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Giddings v. Colvin

United States District Court, E.D. California

March 9, 2015

CAROLYN W. COLVIN, Acting Commissioner of Social Security, Defendant.


SHEILA K. OBERTO, Magistrate Judge.


Plaintiff Debra Ann Giddings ("Plaintiff") seeks judicial review of a final decision of the Commissioner of Social Security (the "Commissioner" or "Defendant") denying her application for Disability Insurance Benefits ("DIB") benefits pursuant to Title II of the Social Security Act. 42 U.S.C. § 405(g). The matter is currently before the Court on the parties' briefs, which were submitted, without oral argument, to the Honorable Sheila K. Oberto, United States Magistrate Judge.[1]


Plaintiff filed an application for DIB on February 25, 2011, alleging disability beginning on April 1, 2010, caused by diabetes with neuropathy in her feet and arms, high blood pressure, and plantar fasciitis. (AR 144.)

A. Relevant Medical Evidence

In March 2010, Plaintiff was examined by podiatrist Clifford Endo for right heel pain. (AR 252-53.) Upon examination, Dr. Endo found an absence of sensation to sharpness in the toes of both of Plaintiff's feet, moderate pain to palpation of the second interspace of Plaintiff's left foot and to palpation of the plantar aspect of Plaintiff's right heel. (AR 253.) Dr. Endo also noted limited dorsiflexion of the right ankle. (AR 253.) Dr. Endo diagnosed plantar fasciitis, suspected neuroma of the second interspace of Plaintiff's left foot, diabetes with neuropathy, and autonomic neuropathy. (AR 253.) Dr. Endo administered a trigger point injection into Plaintiff's right heel and recommended orthotics.

Plaintiff was seen by her treating physician, Mark Cook, M.D., in March 2010 for acute bronchitis, allergies, lower back pain, and diabetes. (AR 235.) It was noted she had no neurological deficits, all her extremities were moving, and her gait was nonantalgic. (AR 235.) The treatment plan included a continued prescription for amylose and a low-cholesterol diet; it was recommended that Plaintiff drink fluids and return for a follow-up in 2 to 3 weeks. (AR 235.) In August 2010, she was seen again by Dr. Cook for a routine physical. (AR 232.)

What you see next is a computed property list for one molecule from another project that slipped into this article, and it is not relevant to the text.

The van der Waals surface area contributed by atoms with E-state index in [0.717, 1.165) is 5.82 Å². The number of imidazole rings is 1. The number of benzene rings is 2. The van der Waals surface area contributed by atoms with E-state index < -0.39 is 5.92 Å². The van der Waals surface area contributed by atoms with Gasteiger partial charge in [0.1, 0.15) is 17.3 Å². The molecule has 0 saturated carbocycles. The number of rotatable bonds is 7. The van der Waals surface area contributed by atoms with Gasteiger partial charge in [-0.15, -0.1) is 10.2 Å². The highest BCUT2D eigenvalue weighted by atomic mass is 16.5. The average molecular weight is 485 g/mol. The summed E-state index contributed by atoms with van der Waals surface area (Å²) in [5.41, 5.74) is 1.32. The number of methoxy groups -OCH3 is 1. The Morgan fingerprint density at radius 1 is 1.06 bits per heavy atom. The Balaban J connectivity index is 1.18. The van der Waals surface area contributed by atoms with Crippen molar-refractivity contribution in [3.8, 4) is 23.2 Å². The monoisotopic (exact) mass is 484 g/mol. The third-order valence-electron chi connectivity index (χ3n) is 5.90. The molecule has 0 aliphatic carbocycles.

In April 2010, Plaintiff was seen for follow-up care with Dr. Endo, and she reported improvement after her last heel injection but that she did not obtain much pain relief of her neuropathy. Dr. Endo administered a second trigger point injection, and advised Plaintiff to increase her ibuprofen to six tablets daily. (AR 251.)

On September 20, 2010, Plaintiff was examined by Margaret Dias, a physician's assistant ("PA Dias") at the office of Dr. Andres Arellano, a board certified internist, to establish primary care. (AR 227.) Plaintiff reported she has suffered from diabetes for 13 years, and lower-leg neuropathy for three years. (AR 227-28.) Plaintiff returned to PA Dias on December 30, 2010, complaining that the "bottoms of [her] feet [were] hurting and numb" intermittently. (AR 225.)

PA Dias diagnosed Plaintiff with hypertension, pre-diabetes, and bilateral foot numbness. (AR 220.) On June 1, 2011, Plaintiff again saw PA Dias and complained that, despite an increase in her prescriptions for Neurontin and Requip, her foot pain was "getting worse" and affecting her ability to stand. (AR 350.) PA Dias advised Plaintiff to lose weight and continue her medications as prescribed. (AR 350.) On December 20, 2011, PA Dias completed a Medical Source Statement regarding the functional limitations stemming from Plaintiff's idiopathic distal polyneuropathy. (AR 330-33.) PA Dias noted Plaintiff's primary symptoms included fatigue, dizziness, pain, and loss of sensation in both feet. (AR 330.) PA Dias estimated that, in a regular, eight-hour workday, Plaintiff could sit for no more than one-and-a-half hours and stand and/or walk for no more than two hours; lift and carry up to 10 pounds frequently and 20 pounds occasionally; had significant limitations in performing repetitive reaching, handling, fingering, and/or lifting; and would be capable of tolerating no more than moderate workplace stresses as they affect her nerves and exacerbate her conditions. (AR 330-33.)

On February 1, 2011, Plaintiff was examined by neurologist Jeffrey Levin, M.D., to whom Dr. Arellano had referred her. (AR 282.) She complained of pain in her right arm and elbow, and she reported a history of hypertension and type-2 diabetes. (AR 282.) On examination, Plaintiff's nerves were found to be intact, she demonstrated a positive Tinel's sign[2] in the right lateral epicondyle, and there was weakness of her wrist extension. (AR 282.) In her lower extremities, Plaintiff experienced pain during a left straight-leg raising test, she had weakness of dorsiflexion, [3] and decreased sensation at L5 distribution. Plaintiff reported a slight decrease in sensation peripherally in the lower extremities and the deep tendon reflexes. (AR 282.) Dr. Arrellano found Plaintiff to have mild "stocking glove distribution neuropathy." (AR 282.) Dr. Levin reported Plaintiff ambulated without difficulty, she had no tremor or dysmetria, [4] and there was no spasticity seen. (AR 282.) Dr. Levin gave an impression of right lateral epicondylitis, [5] and left L5 radiculopathy with mild polyneuropathy. (AR 282.) Plaintiff underwent an EMG, which revealed right lateral epicondylitis and left L5 radiculopathy. Dr. Levin referred Plaintiff for a magnetic resonance imaging scan ("MRI") of her lumbosacral spine. (AR 282.)